Facebook has announced to work on Airbus on a partnership that could solve the dilemma on shoddy in-flight internet connection earlier this week.
Facebook introduced Aquila which protects to bring internet access to remote parts of the world via drone earlier this year. The idea of introducing internet to the most remote parts of the world could mean finally eliminating parts of flights routes where the internet connection cuts out.
Mark Zuckerberg wrote, “When Aquila premieres, it will be a fleet of solar-powered planes that will beam internet connectivity across the world,” earlier this year. The fleet will be comprised of unmanned aircraft, capable of flying for months at a time.
The social network company announced that it was partnering with Airbus to advance spectrum and aviation policy and continue to demonstrate the viability of High Altitude Platform Station (HAPS) system for providing broadband connectivity.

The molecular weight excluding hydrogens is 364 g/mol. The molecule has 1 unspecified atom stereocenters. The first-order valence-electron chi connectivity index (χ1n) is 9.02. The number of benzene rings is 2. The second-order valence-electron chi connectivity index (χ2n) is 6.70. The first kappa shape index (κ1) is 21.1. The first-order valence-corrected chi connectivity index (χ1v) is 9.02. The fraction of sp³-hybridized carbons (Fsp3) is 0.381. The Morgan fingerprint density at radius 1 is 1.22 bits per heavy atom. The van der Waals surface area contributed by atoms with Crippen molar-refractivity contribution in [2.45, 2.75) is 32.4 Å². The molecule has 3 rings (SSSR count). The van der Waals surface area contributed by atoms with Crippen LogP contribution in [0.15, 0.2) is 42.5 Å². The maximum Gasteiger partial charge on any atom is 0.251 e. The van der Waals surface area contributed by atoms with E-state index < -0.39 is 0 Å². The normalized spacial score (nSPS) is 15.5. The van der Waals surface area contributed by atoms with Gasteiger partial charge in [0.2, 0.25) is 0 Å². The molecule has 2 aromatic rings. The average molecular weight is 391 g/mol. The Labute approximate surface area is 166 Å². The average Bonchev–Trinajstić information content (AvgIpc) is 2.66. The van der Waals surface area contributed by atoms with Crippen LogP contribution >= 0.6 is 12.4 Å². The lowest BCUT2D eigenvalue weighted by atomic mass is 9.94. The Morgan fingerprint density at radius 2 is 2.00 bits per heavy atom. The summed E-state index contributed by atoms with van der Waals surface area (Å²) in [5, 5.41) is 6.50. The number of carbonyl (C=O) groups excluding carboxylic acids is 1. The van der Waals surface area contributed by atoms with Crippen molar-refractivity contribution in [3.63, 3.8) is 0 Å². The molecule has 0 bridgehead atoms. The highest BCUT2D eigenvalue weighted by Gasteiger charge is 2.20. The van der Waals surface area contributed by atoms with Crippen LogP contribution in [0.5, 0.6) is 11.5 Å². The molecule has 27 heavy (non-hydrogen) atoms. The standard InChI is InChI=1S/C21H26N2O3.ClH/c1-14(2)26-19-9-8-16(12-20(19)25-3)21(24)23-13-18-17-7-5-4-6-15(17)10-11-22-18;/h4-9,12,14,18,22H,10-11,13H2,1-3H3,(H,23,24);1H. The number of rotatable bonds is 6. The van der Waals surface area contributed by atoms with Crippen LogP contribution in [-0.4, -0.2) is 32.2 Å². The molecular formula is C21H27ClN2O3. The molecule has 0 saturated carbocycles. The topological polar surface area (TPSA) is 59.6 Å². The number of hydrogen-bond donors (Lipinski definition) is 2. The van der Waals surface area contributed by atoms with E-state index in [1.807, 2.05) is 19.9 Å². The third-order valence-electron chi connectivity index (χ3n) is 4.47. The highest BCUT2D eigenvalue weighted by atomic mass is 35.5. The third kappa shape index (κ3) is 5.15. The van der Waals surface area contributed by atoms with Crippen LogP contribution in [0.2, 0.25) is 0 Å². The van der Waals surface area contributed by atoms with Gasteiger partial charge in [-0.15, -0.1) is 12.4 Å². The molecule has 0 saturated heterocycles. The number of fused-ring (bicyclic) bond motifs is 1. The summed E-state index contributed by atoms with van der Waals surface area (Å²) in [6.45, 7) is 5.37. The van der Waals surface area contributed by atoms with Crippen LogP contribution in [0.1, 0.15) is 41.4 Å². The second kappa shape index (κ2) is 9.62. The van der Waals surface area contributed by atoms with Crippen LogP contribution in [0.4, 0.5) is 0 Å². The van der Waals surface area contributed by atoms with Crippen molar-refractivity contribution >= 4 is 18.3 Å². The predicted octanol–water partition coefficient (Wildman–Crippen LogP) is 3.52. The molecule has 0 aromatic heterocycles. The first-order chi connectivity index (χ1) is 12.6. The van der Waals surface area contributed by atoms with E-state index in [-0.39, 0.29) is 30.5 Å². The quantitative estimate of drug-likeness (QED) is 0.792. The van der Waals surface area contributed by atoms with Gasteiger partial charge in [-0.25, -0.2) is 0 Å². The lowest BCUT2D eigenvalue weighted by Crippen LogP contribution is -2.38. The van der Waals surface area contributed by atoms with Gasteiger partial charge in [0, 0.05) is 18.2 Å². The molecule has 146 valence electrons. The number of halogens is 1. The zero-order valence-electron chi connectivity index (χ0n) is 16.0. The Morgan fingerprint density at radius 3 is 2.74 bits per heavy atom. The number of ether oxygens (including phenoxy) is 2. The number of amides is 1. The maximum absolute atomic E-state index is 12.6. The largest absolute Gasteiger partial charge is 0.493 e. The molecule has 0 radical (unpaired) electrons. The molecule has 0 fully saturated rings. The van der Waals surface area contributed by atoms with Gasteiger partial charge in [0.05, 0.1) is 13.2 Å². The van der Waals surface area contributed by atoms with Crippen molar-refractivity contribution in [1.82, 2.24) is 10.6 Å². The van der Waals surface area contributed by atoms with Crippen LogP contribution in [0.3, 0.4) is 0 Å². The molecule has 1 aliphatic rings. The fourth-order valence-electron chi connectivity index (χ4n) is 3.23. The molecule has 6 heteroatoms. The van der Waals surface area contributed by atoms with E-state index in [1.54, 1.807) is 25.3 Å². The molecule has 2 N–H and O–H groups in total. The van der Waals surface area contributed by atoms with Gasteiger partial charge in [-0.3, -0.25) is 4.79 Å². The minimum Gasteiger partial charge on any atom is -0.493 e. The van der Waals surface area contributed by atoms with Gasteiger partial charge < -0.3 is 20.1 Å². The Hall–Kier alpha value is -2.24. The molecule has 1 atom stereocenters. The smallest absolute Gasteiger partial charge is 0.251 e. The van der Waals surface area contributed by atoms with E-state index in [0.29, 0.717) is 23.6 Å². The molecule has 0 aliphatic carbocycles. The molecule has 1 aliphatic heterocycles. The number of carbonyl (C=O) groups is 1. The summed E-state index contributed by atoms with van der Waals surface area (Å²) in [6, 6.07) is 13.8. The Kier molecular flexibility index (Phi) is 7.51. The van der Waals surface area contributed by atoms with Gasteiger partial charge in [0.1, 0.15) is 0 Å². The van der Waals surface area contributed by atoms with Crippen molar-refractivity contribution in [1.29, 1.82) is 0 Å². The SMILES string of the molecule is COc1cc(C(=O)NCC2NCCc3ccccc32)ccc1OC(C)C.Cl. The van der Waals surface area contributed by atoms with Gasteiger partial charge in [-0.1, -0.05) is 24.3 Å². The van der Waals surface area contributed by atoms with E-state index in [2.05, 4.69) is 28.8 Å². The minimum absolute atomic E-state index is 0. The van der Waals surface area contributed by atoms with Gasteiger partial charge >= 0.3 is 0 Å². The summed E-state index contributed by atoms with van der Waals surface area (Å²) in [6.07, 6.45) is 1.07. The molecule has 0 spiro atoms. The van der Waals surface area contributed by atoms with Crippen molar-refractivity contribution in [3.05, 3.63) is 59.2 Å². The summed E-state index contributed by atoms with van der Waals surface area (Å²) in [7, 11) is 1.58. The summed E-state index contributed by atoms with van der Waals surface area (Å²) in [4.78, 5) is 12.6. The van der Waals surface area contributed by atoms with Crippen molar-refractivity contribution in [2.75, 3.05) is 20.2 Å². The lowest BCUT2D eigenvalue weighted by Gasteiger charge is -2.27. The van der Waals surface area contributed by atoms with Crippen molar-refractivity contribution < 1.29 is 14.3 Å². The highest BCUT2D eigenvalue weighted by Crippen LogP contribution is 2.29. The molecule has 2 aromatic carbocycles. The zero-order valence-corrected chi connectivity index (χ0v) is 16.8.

While Airbus may seem like an unlikely partnership for increasing global connectivity, bare in mind that company does more than just build planes whereas the manufacturers also manufactures equipment for space travel, including launchers, satellites and space exploration systems.
The Facebook partnership comes the same week that Airbus Chief Technology Officer Paul Eremenko said in an interview with Bloomberg that the company is investigating a single-pilot and pilotless future for its aircraft.
Airbus investment in Aquila could pay off for the passengers aboard their aircraft. The idea of introducing internet to the most remote parts of the world could mean finally eliminating parts of flights routes where the internet connection cuts out. The internet in flights not only allow passengers to enjoy uninterrupted connectivity, in the events of an emergency but also could means virtual elimination of missing planes by filling in gaps in satellite imagery.